last night i went on my first official "research outing" for writing.
i confess, my research often involves me sitting at my laptop doing video, photo and map searches... and scouring "How Things Work" websites. as a writer, the internet has saved me a lot of time and money when it comes to researching my stories.
but i recently realized i needed some information for the Work In Progress (aka next month's NaNo project) that no amount of googling could help me find. i needed to see/experience it for myself. so i was THRILLED when The Nest Haunted House here in Arizona agreed to give me a behind-the-scenes tour!
i am only one short chapter into GRIM (the WIP about a group of teenage boys working at a haunted house), and i have already run into questions about logistics (how do they communicate inside the haunt?), costumes (what are the fake vampire teeth made out of?) and layout (how does mad scientist get into his lab, and where does he go if he has to take a pee, for crying out loud?!)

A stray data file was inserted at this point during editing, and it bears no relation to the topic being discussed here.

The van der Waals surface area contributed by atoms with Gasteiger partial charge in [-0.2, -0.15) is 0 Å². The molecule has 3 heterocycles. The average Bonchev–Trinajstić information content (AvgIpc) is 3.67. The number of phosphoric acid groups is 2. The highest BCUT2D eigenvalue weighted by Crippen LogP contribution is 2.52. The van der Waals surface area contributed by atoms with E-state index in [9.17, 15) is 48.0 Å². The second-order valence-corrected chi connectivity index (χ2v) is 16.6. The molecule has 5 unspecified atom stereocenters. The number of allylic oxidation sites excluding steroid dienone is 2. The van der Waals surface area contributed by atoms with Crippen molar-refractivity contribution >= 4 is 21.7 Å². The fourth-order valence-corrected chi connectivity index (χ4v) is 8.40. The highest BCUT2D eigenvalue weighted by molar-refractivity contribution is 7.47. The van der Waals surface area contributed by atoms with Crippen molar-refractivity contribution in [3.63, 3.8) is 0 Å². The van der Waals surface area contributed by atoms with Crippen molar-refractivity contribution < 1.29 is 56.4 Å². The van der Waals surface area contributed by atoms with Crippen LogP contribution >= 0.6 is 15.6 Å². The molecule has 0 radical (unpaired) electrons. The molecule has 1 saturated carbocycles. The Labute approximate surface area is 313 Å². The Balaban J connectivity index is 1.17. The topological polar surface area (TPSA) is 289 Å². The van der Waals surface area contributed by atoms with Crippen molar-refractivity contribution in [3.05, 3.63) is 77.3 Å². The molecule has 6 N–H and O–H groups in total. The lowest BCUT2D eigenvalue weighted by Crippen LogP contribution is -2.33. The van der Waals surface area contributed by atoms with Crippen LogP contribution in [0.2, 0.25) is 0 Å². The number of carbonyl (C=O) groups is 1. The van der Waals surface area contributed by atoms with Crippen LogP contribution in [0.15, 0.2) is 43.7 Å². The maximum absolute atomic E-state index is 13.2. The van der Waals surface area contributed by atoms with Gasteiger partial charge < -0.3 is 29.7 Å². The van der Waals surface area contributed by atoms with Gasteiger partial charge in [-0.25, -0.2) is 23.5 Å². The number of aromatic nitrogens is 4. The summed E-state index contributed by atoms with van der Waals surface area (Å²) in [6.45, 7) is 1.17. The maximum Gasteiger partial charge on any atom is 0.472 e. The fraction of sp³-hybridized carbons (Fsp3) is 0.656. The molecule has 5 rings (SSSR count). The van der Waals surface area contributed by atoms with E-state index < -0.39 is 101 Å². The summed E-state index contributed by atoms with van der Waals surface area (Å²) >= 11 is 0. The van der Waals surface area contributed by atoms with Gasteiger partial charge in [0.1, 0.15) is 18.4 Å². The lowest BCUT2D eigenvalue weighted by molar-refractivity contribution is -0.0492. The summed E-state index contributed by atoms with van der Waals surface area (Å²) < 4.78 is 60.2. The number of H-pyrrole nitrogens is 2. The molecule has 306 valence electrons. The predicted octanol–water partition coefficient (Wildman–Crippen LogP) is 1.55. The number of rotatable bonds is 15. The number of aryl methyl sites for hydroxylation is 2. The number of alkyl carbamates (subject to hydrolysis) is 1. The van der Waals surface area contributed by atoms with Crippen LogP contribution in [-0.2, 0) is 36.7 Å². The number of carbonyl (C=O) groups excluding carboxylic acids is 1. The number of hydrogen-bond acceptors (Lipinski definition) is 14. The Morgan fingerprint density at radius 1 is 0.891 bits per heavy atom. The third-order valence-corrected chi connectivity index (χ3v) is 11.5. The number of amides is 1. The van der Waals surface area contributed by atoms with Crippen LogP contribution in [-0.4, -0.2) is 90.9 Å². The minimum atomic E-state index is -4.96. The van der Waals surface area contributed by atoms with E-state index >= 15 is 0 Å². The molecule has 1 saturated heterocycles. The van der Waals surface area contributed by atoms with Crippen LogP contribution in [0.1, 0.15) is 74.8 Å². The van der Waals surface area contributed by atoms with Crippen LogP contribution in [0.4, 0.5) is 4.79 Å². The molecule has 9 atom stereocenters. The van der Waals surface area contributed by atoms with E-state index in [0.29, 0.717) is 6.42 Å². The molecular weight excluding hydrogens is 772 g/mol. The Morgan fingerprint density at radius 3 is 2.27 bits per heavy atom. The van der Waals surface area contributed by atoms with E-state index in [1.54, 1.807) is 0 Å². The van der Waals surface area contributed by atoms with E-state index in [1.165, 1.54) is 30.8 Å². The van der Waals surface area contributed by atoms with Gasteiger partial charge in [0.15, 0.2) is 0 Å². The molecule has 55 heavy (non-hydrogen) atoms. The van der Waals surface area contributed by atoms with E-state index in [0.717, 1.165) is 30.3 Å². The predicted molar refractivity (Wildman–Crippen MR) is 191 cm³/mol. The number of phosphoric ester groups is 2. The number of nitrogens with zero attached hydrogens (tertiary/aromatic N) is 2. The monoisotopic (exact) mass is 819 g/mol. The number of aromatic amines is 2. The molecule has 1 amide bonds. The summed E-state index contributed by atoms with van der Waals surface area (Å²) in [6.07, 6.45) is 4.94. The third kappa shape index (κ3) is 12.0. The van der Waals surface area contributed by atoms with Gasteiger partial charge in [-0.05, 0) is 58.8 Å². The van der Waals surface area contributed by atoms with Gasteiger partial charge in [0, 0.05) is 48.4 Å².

all of these questions are just background for the actual story, but they have to be accurate for authenticity.
AN ACCESS HALLWAY FOR ACTORS:
GETTING MAKEUP TOUCHED UP BEFORE SHOWTIME:
ONCE THE SHOW STARTS, IT'S LIGHTS OUT! TOUCH UPS HAVE TO BE DONE WITH THE HELP OF A SPOT LIGHT:
A PLANNING BOARD AT THE NEST:
i also had a ton of questions that ARE pertinent to the story, but this is a spoiler-free zone. thanks so much to Brooke Rodda of Angles PR for answering many of those questions and for spending the evening with me.
and thanks especially to Josh Burdi and Skyler Wright, the teenage actors who gave me incredible insight into what it's like to be a teen working in such a wild business. (The Arizona Republic has a great shot of Skyler getting into his makeup here. - link! click it!)
if this book gets published, by the time it comes out, those guys will no longer be teenagers, but i hope they'll still be hanging around haunts like The Nest, giving guests a good scare. in any case, they sure gave me a lot of inspiration. i can't wait to start writing the rest of GRIM, thanks to them.